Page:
When I came up with the concept of Cholita it was during a period in the mid to late 1980s when I was fed up with so-called “alternative culture.” I was going through a bit of an identity crisis. I stopped going to punk and post-punk shows and only listened to the station K Love Radio Amor, or KLOVE, which played Spanish pop music. My favorites were songs like "Soy un desastre” and those by the immortal Vicki Carr and Flans.

Robert Lopez, before he was El Vez, the Mexican Elvis, was a curator at La Luz de Jesus Gallery, which was part of WACKO and the Soap Plant on Melrose Avenue. I had known Robert forever and Paul "Whitey" Glynn, the owner of CowPoo who had moved to Guatemala in the 1980s, was having a show of his Central America influenced paintings. Robert and Whitey wanted the Afro Sisters to perform at the opening, but I didn't want to do the Afro Sisters as I was getting tired of them and I felt that we needed to do something that was more Latin-flavoured.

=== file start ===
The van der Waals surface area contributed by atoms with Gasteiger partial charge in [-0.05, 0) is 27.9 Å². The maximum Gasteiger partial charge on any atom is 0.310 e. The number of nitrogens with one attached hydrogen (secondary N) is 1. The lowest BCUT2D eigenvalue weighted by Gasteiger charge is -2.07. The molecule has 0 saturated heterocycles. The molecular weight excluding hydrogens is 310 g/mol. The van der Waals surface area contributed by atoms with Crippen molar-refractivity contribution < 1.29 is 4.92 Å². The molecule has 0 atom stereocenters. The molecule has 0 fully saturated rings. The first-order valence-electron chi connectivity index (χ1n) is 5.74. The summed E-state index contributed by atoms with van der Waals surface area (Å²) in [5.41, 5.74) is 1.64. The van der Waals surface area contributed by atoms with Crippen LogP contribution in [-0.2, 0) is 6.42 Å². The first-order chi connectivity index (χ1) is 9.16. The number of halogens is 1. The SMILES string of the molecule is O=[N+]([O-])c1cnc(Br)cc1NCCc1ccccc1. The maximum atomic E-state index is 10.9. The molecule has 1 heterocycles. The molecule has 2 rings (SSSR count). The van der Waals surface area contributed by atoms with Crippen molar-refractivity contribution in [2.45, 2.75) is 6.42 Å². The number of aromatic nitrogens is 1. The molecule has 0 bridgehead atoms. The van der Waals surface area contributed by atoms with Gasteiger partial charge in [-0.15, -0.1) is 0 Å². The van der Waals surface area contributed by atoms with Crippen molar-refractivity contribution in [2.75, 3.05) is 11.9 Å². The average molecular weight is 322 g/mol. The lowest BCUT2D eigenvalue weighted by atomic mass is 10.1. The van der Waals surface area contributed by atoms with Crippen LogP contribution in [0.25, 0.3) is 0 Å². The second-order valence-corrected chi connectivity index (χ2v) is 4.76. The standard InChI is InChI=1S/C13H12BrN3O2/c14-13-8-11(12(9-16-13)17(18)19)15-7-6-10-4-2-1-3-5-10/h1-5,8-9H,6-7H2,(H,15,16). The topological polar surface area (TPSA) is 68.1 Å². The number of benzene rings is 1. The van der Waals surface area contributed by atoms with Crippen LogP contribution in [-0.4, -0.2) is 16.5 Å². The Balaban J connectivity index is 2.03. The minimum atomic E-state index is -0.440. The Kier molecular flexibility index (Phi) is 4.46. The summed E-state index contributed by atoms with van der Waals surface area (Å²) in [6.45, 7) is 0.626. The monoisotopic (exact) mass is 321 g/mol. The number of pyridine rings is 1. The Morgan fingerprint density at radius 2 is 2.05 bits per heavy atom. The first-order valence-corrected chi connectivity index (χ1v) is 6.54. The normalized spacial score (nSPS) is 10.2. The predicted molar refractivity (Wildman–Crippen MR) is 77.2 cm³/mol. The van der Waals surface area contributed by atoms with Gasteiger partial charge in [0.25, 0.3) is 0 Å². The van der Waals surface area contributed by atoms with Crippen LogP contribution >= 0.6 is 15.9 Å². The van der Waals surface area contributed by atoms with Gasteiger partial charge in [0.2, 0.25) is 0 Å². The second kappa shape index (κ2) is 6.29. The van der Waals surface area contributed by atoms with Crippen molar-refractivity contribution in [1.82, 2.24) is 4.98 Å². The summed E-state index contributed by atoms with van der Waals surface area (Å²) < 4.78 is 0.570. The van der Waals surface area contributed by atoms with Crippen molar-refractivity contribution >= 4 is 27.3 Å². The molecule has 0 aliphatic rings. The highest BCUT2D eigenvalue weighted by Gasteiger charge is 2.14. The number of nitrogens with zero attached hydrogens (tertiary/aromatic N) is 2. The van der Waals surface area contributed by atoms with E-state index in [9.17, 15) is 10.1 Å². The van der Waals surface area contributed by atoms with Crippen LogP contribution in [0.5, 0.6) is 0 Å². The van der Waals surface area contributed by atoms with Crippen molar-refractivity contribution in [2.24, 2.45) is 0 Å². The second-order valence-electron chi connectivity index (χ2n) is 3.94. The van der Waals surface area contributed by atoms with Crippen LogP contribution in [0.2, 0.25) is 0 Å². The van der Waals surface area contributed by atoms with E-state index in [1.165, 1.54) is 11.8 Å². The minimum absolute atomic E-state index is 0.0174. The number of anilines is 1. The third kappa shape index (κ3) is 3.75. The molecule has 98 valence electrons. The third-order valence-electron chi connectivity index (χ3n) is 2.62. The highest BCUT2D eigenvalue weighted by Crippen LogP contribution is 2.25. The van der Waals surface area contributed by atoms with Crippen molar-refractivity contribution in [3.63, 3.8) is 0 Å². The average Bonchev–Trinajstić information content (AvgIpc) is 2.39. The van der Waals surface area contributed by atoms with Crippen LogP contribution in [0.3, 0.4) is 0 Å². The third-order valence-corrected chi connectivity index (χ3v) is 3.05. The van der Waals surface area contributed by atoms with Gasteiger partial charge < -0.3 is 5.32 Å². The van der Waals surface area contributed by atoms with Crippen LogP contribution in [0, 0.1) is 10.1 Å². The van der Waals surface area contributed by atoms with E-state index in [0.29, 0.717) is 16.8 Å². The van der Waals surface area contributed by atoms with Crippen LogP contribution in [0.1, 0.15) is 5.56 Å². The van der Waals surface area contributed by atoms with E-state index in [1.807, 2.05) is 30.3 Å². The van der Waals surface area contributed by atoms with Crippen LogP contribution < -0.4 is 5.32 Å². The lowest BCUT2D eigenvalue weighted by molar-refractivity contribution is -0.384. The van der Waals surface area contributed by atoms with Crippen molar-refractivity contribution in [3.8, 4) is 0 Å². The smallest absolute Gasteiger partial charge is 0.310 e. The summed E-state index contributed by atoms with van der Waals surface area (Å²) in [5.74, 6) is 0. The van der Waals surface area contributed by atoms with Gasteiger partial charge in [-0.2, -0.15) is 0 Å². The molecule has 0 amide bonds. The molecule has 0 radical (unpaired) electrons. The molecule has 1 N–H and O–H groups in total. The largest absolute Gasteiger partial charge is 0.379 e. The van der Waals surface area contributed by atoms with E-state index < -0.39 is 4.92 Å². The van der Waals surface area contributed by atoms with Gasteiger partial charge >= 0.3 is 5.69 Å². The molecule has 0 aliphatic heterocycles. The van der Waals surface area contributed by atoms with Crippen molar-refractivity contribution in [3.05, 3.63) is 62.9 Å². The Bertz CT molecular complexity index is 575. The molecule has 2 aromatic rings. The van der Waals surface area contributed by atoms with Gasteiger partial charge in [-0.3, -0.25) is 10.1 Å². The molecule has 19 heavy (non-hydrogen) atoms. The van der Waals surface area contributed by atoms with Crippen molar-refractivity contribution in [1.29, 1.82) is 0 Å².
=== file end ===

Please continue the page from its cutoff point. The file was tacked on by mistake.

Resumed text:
I had never explored my Latin roots, of having a Mexican-born father whose own father was a German-Jewish immigrant in Mexico. My father’s heritage is very similar to Frida Kahlo. My mother is a Choctaw Indian/Black Creole from Louisiana. So, influenced by K-LOVE and my background, I wrote in one sitting "I Am Not a Puta, I Am a Princess" and came up with the concept of Cholita, The Female Menudo—like the Puerto Rican boy band, but with girls between the ages of 11-15. Once you turned 16, you were kicked out of the group, but of course we never aged. As Graciela, the lead singer of the group, I was 13 1/2 years old forever. I named myself Graciela after Fertile's mother, who was like a second mother to me.